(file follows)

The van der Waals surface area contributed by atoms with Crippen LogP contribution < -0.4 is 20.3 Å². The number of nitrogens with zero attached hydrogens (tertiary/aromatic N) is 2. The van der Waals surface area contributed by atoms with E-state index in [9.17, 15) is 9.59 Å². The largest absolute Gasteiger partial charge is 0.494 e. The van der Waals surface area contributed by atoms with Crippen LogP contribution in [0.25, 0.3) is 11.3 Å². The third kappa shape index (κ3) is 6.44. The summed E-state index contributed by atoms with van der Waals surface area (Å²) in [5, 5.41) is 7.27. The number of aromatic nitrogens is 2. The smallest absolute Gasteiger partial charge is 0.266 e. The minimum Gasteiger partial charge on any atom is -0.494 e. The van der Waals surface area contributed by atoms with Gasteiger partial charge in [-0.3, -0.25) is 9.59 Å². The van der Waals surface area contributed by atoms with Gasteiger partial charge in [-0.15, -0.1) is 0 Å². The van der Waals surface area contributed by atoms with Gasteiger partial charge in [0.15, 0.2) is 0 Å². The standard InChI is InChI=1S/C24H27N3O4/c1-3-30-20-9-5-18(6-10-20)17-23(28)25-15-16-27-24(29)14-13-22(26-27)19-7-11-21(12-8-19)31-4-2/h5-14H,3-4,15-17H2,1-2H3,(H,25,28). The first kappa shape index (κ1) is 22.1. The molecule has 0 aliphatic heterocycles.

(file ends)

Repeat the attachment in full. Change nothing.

The van der Waals surface area contributed by atoms with Crippen LogP contribution < -0.4 is 20.3 Å². The number of nitrogens with zero attached hydrogens (tertiary/aromatic N) is 2. The van der Waals surface area contributed by atoms with E-state index in [9.17, 15) is 9.59 Å². The largest absolute Gasteiger partial charge is 0.494 e. The van der Waals surface area contributed by atoms with Crippen LogP contribution in [0.25, 0.3) is 11.3 Å². The third kappa shape index (κ3) is 6.44. The summed E-state index contributed by atoms with van der Waals surface area (Å²) in [5, 5.41) is 7.27. The number of aromatic nitrogens is 2. The smallest absolute Gasteiger partial charge is 0.266 e. The minimum Gasteiger partial charge on any atom is -0.494 e. The van der Waals surface area contributed by atoms with Gasteiger partial charge in [-0.3, -0.25) is 9.59 Å². The van der Waals surface area contributed by atoms with Gasteiger partial charge in [-0.15, -0.1) is 0 Å². The van der Waals surface area contributed by atoms with Gasteiger partial charge in [0.15, 0.2) is 0 Å². The standard InChI is InChI=1S/C24H27N3O4/c1-3-30-20-9-5-18(6-10-20)17-23(28)25-15-16-27-24(29)14-13-22(26-27)19-7-11-21(12-8-19)31-4-2/h5-14H,3-4,15-17H2,1-2H3,(H,25,28). The first kappa shape index (κ1) is 22.1. The molecule has 0 aliphatic heterocycles.